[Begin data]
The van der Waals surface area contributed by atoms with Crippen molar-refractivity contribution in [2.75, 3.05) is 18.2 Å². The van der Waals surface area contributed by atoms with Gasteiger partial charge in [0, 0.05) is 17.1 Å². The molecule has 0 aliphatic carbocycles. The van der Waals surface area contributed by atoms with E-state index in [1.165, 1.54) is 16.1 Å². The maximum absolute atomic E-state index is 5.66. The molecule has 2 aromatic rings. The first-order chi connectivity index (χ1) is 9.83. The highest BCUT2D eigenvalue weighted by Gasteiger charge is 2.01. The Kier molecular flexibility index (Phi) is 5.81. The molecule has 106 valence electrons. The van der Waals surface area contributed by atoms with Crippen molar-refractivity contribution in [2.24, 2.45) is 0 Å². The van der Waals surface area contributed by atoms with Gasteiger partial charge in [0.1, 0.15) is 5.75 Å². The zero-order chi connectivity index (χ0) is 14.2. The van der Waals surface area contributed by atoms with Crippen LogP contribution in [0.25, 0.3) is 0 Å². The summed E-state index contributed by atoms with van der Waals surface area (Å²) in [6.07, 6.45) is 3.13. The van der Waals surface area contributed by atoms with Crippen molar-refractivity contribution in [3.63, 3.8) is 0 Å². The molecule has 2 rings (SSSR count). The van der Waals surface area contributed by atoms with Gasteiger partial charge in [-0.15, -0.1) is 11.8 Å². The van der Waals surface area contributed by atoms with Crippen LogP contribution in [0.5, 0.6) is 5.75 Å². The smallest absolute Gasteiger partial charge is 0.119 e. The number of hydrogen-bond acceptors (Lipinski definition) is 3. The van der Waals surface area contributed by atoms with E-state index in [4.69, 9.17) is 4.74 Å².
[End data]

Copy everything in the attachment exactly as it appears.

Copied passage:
The van der Waals surface area contributed by atoms with Crippen molar-refractivity contribution in [2.75, 3.05) is 18.2 Å². The van der Waals surface area contributed by atoms with Gasteiger partial charge in [0, 0.05) is 17.1 Å². The molecule has 0 aliphatic carbocycles. The van der Waals surface area contributed by atoms with E-state index in [1.165, 1.54) is 16.1 Å². The maximum absolute atomic E-state index is 5.66. The molecule has 2 aromatic rings. The first-order chi connectivity index (χ1) is 9.83. The highest BCUT2D eigenvalue weighted by Gasteiger charge is 2.01. The Kier molecular flexibility index (Phi) is 5.81. The molecule has 106 valence electrons. The van der Waals surface area contributed by atoms with Crippen molar-refractivity contribution in [2.24, 2.45) is 0 Å². The van der Waals surface area contributed by atoms with Gasteiger partial charge in [0.1, 0.15) is 5.75 Å². The zero-order chi connectivity index (χ0) is 14.2. The van der Waals surface area contributed by atoms with Crippen LogP contribution in [0.25, 0.3) is 0 Å². The summed E-state index contributed by atoms with van der Waals surface area (Å²) in [6.07, 6.45) is 3.13. The van der Waals surface area contributed by atoms with Crippen molar-refractivity contribution in [3.63, 3.8) is 0 Å². The molecule has 2 rings (SSSR count). The van der Waals surface area contributed by atoms with Gasteiger partial charge in [-0.15, -0.1) is 11.8 Å². The van der Waals surface area contributed by atoms with Crippen LogP contribution in [0.5, 0.6) is 5.75 Å². The smallest absolute Gasteiger partial charge is 0.119 e. The number of hydrogen-bond acceptors (Lipinski definition) is 3. The van der Waals surface area contributed by atoms with E-state index in [4.69, 9.17) is 4.74 Å².